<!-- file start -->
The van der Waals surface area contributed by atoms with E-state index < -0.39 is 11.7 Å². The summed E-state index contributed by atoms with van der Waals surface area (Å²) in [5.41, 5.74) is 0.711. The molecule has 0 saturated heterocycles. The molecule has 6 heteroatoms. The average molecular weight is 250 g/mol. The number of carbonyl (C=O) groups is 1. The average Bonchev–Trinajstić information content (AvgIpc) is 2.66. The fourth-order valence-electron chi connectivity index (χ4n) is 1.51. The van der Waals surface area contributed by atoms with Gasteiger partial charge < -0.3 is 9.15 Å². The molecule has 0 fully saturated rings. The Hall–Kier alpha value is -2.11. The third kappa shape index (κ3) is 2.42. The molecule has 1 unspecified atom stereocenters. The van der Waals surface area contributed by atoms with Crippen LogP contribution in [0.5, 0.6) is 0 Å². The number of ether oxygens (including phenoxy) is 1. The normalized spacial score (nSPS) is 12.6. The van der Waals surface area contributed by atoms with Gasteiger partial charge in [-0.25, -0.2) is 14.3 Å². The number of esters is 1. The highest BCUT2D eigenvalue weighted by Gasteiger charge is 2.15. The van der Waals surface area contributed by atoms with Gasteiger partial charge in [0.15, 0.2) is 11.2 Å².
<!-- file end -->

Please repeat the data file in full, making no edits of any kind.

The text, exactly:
The van der Waals surface area contributed by atoms with E-state index < -0.39 is 11.7 Å². The summed E-state index contributed by atoms with van der Waals surface area (Å²) in [5.41, 5.74) is 0.711. The molecule has 0 saturated heterocycles. The molecule has 6 heteroatoms. The average molecular weight is 250 g/mol. The number of carbonyl (C=O) groups is 1. The average Bonchev–Trinajstić information content (AvgIpc) is 2.66. The fourth-order valence-electron chi connectivity index (χ4n) is 1.51. The van der Waals surface area contributed by atoms with Gasteiger partial charge < -0.3 is 9.15 Å². The molecule has 0 fully saturated rings. The Hall–Kier alpha value is -2.11. The third kappa shape index (κ3) is 2.42. The molecule has 1 unspecified atom stereocenters. The van der Waals surface area contributed by atoms with Crippen LogP contribution in [0.5, 0.6) is 0 Å². The number of ether oxygens (including phenoxy) is 1. The normalized spacial score (nSPS) is 12.6. The van der Waals surface area contributed by atoms with Gasteiger partial charge in [-0.25, -0.2) is 14.3 Å². The number of esters is 1. The highest BCUT2D eigenvalue weighted by Gasteiger charge is 2.15. The van der Waals surface area contributed by atoms with Gasteiger partial charge in [0.15, 0.2) is 11.2 Å².